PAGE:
De Gea and Reina quite clearly prefer punching or not challenging for the ball at all to catching. De Gea got quite a bit of flack in this, his first season in the Premier League. From a goalkeeper’s prospective, I’d be flaky as all get out on crosses if I started in the Premier League at 23 (granted he was a product of the Atletico Madrid youth academy and was first choice for the first team for about a season and a half there). It’s much easier to build confidence on shot-stopping (especially when you are as good and as agile as de Gea) but it’s hard to duplicate high pressure, game-like cross scenarios in training.
What these numbers don’t tell you is whether a punch was successful in clearing the ball out of danger or not. (For that we’d need to dig pretty deeply into X-Y coordinate data from another dataset.) Obviously if a keeper punches but the ball slips out to an opposing player for a shot, the keeper hasn’t really effectively dealt with the cross.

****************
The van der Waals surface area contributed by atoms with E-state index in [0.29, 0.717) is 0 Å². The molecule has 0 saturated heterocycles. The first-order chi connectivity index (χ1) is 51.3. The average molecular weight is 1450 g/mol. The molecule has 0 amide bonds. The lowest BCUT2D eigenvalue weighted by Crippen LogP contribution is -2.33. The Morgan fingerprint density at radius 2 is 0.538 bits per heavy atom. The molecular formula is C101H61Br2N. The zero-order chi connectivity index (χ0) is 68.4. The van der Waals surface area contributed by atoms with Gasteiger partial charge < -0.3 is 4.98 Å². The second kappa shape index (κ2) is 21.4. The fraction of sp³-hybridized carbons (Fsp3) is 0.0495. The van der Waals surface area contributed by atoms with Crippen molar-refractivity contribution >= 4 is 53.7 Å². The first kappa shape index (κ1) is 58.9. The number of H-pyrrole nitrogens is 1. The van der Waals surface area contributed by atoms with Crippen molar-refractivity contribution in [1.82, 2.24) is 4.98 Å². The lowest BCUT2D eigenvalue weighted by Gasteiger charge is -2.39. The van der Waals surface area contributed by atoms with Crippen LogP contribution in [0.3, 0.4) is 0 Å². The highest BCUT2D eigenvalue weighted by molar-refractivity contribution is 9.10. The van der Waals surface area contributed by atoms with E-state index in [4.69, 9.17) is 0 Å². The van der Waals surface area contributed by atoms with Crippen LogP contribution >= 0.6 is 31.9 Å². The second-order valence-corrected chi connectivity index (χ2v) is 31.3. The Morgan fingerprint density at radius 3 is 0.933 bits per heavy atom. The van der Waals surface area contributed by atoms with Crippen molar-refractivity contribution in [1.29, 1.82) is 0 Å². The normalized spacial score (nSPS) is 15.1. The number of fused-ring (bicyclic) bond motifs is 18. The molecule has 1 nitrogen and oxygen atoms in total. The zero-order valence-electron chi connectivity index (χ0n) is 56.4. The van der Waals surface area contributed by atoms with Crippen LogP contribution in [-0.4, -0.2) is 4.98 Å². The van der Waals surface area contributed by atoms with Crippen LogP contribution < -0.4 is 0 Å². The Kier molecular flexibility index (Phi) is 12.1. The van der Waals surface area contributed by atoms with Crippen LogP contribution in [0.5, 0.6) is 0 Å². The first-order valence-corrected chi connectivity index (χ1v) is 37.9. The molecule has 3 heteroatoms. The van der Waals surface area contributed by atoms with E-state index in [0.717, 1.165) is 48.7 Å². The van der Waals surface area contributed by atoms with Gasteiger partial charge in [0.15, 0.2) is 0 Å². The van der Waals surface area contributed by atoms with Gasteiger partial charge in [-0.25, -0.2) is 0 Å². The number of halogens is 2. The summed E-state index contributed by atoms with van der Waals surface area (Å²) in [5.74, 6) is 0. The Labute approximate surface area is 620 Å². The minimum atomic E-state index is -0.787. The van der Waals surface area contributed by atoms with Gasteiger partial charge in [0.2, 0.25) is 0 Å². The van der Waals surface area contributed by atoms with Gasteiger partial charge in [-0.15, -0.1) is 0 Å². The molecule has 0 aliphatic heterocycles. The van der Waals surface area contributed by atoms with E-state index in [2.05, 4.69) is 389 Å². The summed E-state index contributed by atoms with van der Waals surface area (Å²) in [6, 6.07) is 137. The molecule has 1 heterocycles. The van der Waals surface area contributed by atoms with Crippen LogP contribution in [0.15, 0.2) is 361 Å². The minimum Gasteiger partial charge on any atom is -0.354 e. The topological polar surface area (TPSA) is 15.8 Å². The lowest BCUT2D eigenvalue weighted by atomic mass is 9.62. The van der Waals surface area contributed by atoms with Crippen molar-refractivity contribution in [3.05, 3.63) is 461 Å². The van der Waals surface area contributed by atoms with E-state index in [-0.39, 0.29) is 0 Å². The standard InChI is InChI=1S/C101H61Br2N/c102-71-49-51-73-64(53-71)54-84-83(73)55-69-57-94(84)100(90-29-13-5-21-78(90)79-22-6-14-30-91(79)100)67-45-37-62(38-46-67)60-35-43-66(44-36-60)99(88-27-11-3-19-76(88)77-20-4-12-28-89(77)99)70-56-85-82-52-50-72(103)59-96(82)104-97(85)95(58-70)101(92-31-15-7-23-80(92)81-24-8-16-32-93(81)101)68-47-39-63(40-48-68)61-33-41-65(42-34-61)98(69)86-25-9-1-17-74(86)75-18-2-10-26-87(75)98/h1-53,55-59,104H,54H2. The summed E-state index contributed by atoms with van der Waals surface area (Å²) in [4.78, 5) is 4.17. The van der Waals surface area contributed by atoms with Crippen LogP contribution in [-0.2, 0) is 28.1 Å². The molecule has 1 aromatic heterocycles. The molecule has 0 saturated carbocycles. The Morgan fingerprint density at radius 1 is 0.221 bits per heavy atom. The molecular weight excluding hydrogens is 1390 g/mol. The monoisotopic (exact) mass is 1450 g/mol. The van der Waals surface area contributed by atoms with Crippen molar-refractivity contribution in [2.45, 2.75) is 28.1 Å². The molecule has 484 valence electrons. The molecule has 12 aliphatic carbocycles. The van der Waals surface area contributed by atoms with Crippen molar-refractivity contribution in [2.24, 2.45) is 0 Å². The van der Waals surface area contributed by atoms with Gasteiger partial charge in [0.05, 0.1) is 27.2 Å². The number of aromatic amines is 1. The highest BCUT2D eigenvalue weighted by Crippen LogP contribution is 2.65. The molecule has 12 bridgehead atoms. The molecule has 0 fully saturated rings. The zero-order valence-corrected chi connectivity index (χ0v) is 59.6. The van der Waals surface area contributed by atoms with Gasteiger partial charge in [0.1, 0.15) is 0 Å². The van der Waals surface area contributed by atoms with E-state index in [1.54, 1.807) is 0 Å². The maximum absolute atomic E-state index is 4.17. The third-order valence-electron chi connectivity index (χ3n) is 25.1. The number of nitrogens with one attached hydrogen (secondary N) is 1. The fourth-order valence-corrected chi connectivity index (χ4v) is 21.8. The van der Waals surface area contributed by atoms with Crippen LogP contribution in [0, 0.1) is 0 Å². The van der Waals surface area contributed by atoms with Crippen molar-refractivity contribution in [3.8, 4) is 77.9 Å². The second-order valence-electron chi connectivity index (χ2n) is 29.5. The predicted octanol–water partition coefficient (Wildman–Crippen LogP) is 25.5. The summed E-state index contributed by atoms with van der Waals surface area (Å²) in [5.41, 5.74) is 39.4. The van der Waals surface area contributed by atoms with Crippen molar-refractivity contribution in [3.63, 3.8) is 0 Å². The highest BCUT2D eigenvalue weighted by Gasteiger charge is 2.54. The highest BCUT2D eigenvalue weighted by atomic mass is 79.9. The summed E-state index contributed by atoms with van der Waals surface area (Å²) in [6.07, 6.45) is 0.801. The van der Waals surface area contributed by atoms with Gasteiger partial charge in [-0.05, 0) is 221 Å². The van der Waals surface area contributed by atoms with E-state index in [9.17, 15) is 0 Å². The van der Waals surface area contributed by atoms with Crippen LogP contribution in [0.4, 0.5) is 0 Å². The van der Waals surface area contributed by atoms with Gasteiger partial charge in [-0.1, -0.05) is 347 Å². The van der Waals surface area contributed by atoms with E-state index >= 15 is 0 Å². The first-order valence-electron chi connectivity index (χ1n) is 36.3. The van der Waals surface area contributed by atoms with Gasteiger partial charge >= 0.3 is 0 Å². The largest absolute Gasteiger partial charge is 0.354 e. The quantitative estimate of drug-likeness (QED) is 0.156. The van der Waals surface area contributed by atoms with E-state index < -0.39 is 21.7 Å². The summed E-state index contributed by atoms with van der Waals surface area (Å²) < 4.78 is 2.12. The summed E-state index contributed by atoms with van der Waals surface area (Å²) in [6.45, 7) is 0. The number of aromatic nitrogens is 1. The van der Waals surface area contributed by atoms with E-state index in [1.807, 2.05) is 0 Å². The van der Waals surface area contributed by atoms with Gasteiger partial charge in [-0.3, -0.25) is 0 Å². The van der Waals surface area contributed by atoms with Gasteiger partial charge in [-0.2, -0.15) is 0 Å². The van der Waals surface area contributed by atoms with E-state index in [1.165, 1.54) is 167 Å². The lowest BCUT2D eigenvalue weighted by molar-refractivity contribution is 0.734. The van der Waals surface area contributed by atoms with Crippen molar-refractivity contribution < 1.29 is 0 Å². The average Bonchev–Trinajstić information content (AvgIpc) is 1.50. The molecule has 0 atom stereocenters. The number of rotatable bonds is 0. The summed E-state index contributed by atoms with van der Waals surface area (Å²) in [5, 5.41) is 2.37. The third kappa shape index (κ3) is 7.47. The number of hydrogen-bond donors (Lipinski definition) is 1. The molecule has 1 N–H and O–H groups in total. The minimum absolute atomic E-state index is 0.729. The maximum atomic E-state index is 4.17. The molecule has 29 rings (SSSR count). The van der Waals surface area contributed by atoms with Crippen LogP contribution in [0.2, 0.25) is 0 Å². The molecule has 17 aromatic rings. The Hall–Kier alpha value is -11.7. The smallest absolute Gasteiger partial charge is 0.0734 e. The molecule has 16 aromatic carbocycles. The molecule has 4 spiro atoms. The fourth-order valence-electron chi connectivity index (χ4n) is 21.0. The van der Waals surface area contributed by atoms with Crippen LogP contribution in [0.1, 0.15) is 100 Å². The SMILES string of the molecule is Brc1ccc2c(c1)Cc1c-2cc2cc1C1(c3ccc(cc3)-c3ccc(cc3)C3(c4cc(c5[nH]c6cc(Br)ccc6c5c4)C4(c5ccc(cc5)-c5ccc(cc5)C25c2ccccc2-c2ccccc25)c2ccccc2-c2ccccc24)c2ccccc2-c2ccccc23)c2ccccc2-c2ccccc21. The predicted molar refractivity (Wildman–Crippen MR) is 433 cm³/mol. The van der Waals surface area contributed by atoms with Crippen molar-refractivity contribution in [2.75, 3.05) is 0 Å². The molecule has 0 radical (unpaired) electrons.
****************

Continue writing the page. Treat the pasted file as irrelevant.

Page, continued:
All else being equal, I can’t imagine Liverpool and Manchester United were allowing any more dangerous crosses into their box than any other team (which might lead to more punches from the keeper), so I think it’s generally a bad thing that both of these keepers were preferring to punch so often. Of course it was De Gea’s first season at United, and Reina is no longer with Liverpool, so I guess there you have it.
Anyways, hope some of these numbers are fun or useful to you. I’m definitely having fun digging into this dataset.